Accusations of cultural Marxism have become a signal of ideological rejection, but on exactly what basis are these accusations made or the rejections they imply meaningful?
In order to understand the fallacious thinking that goes into dismissing ideas as cultural Marxism, I think it would benefit to work from an example, so I will use the one I see the most often.
“Political correctness is cultural Marxism.”
Let us begin by defining political correctness, or at least define what it seems to me what is intended to be conveyed in such a statement. Political correctness is a socially enforced expectation that we self-censor, or have censored for us, ideas and speech that target, alienate, dehumanize or dismiss the issues of those historically and presently oppressed by social, economic and political institutions – or at least appear to be, to some segment of people.
This would include jokes about race, gender, sexuality or victimization and violence. The implication by opponents of political correctness being that these topics fall under the rubric of free speech and should not be censored by the self or others. Yet even viewed as a violation of free speech, would that violation be as damaging to individuals as the violations of prejudice, bigotry and hate are to their victims? Obviously some people think so.
I would like to state plainly here that I wholeheartedly reject institutionalized censorship, but maintaining the self-discipline to not be an eager emotional aggressor is probably a virtue worth maintaining, even if only because it seems to me that you sort of get back what you put out into the apparent world.
Now lets break down ‘cultural Marxism’.
So far as what kind of speech a society finds damaging to its more progressive of values, Marx didn’t have much to say. The labor theory of value and predictions about how industrial societies will likely evolve have little to do with suggesting that your pet rape joke is past its ethical prime. So political correctness itself can hardly be called Marxist.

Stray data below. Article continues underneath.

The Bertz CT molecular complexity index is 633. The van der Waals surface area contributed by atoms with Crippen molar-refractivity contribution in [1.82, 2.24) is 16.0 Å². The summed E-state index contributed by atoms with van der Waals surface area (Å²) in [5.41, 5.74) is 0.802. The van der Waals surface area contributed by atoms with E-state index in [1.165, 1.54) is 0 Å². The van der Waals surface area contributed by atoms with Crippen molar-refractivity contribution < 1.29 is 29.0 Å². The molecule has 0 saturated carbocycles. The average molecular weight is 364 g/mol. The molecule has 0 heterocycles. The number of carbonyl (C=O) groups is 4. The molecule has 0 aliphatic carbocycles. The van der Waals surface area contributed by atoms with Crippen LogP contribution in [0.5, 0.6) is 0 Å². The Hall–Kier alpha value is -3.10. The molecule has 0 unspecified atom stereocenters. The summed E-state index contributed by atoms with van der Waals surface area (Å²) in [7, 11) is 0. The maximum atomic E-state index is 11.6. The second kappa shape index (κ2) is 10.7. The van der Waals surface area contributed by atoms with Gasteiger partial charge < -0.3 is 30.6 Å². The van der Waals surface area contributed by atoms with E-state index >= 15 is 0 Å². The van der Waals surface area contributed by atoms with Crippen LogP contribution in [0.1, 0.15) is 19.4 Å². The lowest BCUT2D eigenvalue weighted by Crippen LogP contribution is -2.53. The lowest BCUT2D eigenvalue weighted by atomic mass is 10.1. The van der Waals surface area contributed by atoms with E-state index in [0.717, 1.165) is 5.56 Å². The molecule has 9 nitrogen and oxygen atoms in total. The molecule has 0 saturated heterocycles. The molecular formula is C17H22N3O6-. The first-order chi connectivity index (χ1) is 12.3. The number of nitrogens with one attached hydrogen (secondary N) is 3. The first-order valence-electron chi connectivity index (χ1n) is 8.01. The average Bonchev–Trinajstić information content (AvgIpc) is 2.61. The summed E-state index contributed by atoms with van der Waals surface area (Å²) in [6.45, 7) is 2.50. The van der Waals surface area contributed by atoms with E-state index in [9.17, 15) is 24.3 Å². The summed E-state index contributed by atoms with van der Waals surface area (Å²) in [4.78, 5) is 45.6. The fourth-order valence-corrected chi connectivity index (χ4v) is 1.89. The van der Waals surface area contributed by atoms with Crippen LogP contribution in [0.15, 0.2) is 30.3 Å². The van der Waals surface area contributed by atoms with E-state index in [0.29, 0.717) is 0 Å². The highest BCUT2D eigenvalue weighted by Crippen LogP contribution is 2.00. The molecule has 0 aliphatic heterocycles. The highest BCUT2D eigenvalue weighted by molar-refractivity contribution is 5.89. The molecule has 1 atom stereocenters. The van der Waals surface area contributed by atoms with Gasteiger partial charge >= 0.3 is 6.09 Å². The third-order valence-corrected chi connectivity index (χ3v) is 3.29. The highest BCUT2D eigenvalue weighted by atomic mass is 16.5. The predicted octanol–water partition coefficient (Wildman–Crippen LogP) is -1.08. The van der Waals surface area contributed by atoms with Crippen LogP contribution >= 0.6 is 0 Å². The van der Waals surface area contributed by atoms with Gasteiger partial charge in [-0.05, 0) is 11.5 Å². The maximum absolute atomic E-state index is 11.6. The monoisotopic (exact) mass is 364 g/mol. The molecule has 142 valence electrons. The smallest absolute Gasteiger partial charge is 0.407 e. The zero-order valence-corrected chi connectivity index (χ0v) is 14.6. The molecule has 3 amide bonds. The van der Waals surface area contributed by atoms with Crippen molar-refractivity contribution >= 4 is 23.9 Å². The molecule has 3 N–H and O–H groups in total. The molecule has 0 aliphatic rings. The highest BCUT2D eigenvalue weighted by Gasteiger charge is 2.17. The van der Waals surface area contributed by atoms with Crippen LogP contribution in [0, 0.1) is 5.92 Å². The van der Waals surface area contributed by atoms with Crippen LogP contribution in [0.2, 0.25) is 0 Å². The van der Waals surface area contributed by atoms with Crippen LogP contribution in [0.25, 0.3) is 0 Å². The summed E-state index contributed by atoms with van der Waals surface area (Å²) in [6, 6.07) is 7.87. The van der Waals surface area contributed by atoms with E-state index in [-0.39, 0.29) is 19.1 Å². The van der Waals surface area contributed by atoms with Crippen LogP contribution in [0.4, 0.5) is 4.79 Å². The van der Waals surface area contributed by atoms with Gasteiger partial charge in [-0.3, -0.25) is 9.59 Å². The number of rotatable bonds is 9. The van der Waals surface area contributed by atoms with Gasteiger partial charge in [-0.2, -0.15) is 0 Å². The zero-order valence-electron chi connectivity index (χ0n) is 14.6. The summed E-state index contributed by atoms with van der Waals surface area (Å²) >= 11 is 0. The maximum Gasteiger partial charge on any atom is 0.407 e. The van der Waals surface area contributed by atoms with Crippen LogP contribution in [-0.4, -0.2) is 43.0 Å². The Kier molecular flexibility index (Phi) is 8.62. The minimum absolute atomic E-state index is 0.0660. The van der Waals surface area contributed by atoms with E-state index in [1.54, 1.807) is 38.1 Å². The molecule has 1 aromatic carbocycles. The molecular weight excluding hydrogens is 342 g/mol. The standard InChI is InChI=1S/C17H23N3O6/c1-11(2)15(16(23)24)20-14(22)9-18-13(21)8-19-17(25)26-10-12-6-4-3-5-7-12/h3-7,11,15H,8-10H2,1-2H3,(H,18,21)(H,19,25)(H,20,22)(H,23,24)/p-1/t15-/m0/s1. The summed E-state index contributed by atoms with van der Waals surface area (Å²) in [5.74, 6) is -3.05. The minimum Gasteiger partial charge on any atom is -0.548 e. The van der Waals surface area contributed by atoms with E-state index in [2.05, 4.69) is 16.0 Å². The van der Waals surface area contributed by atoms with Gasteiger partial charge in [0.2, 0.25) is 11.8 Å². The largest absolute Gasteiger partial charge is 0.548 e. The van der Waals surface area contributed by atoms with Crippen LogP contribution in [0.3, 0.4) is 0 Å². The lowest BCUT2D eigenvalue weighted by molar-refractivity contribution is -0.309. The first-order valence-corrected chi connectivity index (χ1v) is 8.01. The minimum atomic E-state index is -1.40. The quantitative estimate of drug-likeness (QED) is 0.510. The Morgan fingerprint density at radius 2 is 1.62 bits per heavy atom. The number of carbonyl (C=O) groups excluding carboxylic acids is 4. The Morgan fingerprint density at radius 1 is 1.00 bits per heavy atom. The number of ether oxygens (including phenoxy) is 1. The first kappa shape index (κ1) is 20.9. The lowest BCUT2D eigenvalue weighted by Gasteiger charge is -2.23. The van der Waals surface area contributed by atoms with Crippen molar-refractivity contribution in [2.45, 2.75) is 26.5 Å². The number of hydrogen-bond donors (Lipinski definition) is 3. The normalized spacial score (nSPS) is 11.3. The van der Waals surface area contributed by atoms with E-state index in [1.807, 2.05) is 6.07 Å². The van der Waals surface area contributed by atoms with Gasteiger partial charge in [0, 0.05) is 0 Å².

As far cultural Marxism goes, that term has its origins in Marxism itself. Both as a method of critiquing other aspects of industrial society, and as an insult for deviating from hard-lined economic and revolutionary Marxism.
As is often the case, terms that were once considered radically left often get co-opted by conservatives. Over time ‘cultural Marxism’ became a buzzword used by conservatives to denounce anything that challenged their Protestant-derived values and beliefs. Both ‘Marxism’ and ‘cultural Marxism’ became symbols of conservative alarmism and fear-mongering.
Oddly enough, many of the things now rejected as politically incorrect were initially intended as an affront to the sensibilities of the relatively puritanical Protestant worldview. Yet now the opponents of political correctness use terms like cultural Marxism to defend the kind of speech which tends to support the conservative rejection of issues of the oppressed.
As I have written before, not only are the kind of jokes defended by opponents of political correctness not a challenge to conservatives, they actually tend to support them by upholding their values or masking their faults and/or hypocrisies. At the same time these critics wish to give the appearance that they themselves are victims of oppressive ideological limits on speech.
The repetition of the cultural Marxism trope itself only helps to reinvigorate conservative ideology in the same way that McCarthyism did. Seeking out cultural Marxism has become a new witch hunt, with even the members of oppressed lower classes joining in, presumably in order to gain some kind of misguided status as victims or heroic defenders.
Let me clear this up for you. The black trans lesbian commies are not oppressing you. Their speech may sometimes appear to be reactionary hyperbole to you, and they may present a way of life which feels alien and even threatening to you, but you have no reason to worry about them oppressing you any time soon. That would be the rich people. Look it up.